COST: $13.22     COST PER SERVING (4): $3.31


  1. Gorgeous photos! White carrots haha. I never had parsnips until last fall. I love them! Your stew looks hearty and delicious.

    1. A child was looking over my shoulder this afternoon and this page was up in the corner. "Wow, there's white carrots, that's so cool!"

      I guess I am not the only one, hahaha!

  2. I've never had parsnips, either :/ But good for you for trying them!! :D Did they taste like carrots? I don't think I've ever seen them in Brazil, but then again, I've never looked.

    I always use Paulo's opinions as a gauge for Alexandre's likely opinions. Since Paulo liked this one so much, there's a good chance Alexandre will like it, too! I'll have to try it (but with carrots instead of parsnips, if I can't find them!).

    Your shopping style is really good and economical if you have a set cooking schedule. I cooked like that when I wasn't working much when Alexandre was in the military. But since I teach so often at night now, I think I just need more planning (i.e., things that I can cook on the weekend and freeze, or pre-prepare). If your recipes are planned well, and if you choose sort of "themed" weeks with repeated ingredients, saving money is also possible. :)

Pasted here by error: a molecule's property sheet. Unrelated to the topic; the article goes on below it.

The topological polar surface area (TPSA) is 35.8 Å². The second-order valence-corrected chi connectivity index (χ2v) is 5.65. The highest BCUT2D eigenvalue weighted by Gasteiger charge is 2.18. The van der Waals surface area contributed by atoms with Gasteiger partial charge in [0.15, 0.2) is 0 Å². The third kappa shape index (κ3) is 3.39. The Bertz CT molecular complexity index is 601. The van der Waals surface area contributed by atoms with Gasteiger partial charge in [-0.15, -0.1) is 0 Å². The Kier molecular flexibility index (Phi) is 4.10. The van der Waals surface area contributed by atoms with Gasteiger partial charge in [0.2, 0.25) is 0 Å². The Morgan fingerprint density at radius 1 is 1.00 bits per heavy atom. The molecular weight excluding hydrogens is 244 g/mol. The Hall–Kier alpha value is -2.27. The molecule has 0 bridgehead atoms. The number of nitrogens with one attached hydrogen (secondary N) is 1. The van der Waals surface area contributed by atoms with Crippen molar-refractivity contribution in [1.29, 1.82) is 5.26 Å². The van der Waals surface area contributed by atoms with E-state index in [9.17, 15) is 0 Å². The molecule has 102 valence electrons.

I wish we could talk more in person!


    1. They smell like carrots, but taste a little sweeter and tangier. Different than carrots, but not THAT different. I like them better than carrots, I think.

      I think it would taste great with carrots! I am sure Alex (as I like to call him ;) ) will like it A LOT. Paulo said it is very similar to something he likes in Brazil but can't remember what it is (I think it is just beef + veggies, probably...)

      We should make it happen! I am sure you have Skype, right? Let's make a skype date :)

  3. That looks delicious :)

    You might like to try roast parsnips sometime - I love them!

    1. I heard they were great... do you know of a good recipe for them?

  4. Hey Tiffany! I nominated you for a simple award on my blog, if you wanna do it please ***

  5. Thank you, Ana! I will go check it out :)

  6. We have extra parsnips. Showed this and a few other parsnip recipes to Dave and yours is the winner for dinner tonight! Excited to try it out.

  7. Ah, I LOVE parsnips! They are a staple ingredient in the Sunday Roast so beloved of us Brits. We roast them alongside potatoes and serve them up with roast beef/chicken and plenty of gravy. Totally delicious. Unfortunately they are unheard of here in Brazil so whenever I go back to England I do my best to track them down! Glad to see you've discovered their deliciousness! That stew looks like a great winter-warmer :)

    1. That sounds completely delicious! And for some reason, yes, very British sounding :) I think I may have to try that one of these days. Like Danielle, you will just have to learn to be OK with a parsnip free life. Sigh.